20 August 2021

More than an old car #176: Volvo S40


It would be reasonable to say that even though I generally know quite a fair bit of old cars, there are still some which slip through the cracks. Being able to find relatively unknown models within famous brands is refreshing, and my thoughts would invariably go "We have this here?" and "How is this still alive?" Seeing this 2001 Volvo S40 evoked the same reactions, especially when it was on campus!

The first S40 was developed and manufactured in collaboration with the Mitsubishi Carisma, an Europe-only model and was intended to replace the 440/460 series. Initially, Volvo wanted to call the cars 'S4' and 'F4' (for the wagon), but Audi had already claimed a trademark on the S4 name. As such, it had to rename them as S40 and V40 respectively, where the V stood for 'versatility'. Designed by Peter Horbury, it debuted at the Frankfurt Motor Show in September 1995 and many of them were produced at the Nedcar factory in Born, Netherlands. This also marked the last Volvos to be produced at the Born plant. 

3 different engines (with 1.6 litre, 1.8 litre and 2 litre capacities) were available; Singapore received the 1.8 litre and 2 litre turbocharged (T4) variants, where the latter was used by the Traffic Police Expressway Patrol. In mid-2000, the S40 underwent a facelift and subsequent cars were called 'Phase 2'. Other than external changes such as larger headlights, modified front bumpers and front wings, there were technical improvements such as revised suspensions and larger tyres. Another update came in 2003 with chrome mouldings and a button on the tailgate. This S40 was powered by a 1783 cc B4184 S2 i4 engine, allowing it to reach a top speed of 200 km/h with an acceleration of 10.5 seconds [0-100 km/h]. It was 4516 mm long and weighed 1255 kg, with a fuel consumption of 11.5 litres / 100 km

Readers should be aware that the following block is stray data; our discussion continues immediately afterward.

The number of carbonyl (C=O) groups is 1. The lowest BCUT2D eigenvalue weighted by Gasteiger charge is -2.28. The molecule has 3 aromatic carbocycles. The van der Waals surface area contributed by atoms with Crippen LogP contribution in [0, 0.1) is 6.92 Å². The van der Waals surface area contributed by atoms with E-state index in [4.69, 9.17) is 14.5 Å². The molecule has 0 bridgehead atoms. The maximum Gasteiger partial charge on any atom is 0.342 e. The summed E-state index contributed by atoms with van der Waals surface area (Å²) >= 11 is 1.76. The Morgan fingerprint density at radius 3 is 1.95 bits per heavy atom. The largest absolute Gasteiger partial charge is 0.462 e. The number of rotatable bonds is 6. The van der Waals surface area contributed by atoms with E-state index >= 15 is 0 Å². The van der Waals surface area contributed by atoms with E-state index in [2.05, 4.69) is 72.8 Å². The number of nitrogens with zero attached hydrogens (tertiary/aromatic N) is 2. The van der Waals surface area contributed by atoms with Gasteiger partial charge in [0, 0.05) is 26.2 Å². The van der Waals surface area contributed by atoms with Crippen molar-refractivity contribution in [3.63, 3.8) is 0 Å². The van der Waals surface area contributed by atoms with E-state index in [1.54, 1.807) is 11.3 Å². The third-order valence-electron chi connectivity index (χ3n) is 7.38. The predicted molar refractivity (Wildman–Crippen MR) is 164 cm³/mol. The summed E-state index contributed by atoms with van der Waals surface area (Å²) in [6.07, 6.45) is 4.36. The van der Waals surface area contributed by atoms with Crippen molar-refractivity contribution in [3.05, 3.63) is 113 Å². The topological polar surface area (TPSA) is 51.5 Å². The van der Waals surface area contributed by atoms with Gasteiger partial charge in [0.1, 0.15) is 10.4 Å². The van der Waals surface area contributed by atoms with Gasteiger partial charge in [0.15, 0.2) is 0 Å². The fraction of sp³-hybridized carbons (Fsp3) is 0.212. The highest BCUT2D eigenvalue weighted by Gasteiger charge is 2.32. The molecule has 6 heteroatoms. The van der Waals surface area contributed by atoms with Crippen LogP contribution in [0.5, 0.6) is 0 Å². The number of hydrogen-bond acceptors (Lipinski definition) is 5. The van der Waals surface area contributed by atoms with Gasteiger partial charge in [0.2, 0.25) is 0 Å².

Production of the 1st-generation S40 ended in 2004 where it was replaced by the 2nd generation, with a total of about 1 million made. This unit was an unexpected find as it first appeared in school out of nowhere. Gradually, I realised that the owner was apparently a student as well, although I never had a chance to find out more. It has been given an extended lease of life, although whether for 5 years or 10 years remains to be seen. A further check on this car also revealed that it used to be black, before being painted red some time in 2019. While I am hesitant to claim that this is the last one here, it would be prudent to maintain that the number of 1st-gen S40s remaining can be counted on 1 hand. 

S40s were sold here by SM Motors, retailing at S$132,888 in 2000. While Volvo's reputation has been greatly boosted by the legendary 200/700/900 series, the S40 tends to be a 'forgotten child': the loss of its traditional boxy look could have been a factor. Not many would have been aware of its existence and it appears that others have faded out quietly as well. It may look so ordinary that you could have missed it out, but now that you have learnt about this, I would hope that you may be able to recognise it!


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  3. Your detailed description of the Volvo S40's features, performance, and design truly brings the car to life. It's refreshing to see your personal anecdotes and experiences, which add a touch of authenticity to the article. Your passion for the Volvo brand shines through, and it's clear that you have a deep understanding of the vehicle's history and significance.Protect yourself form cyber threats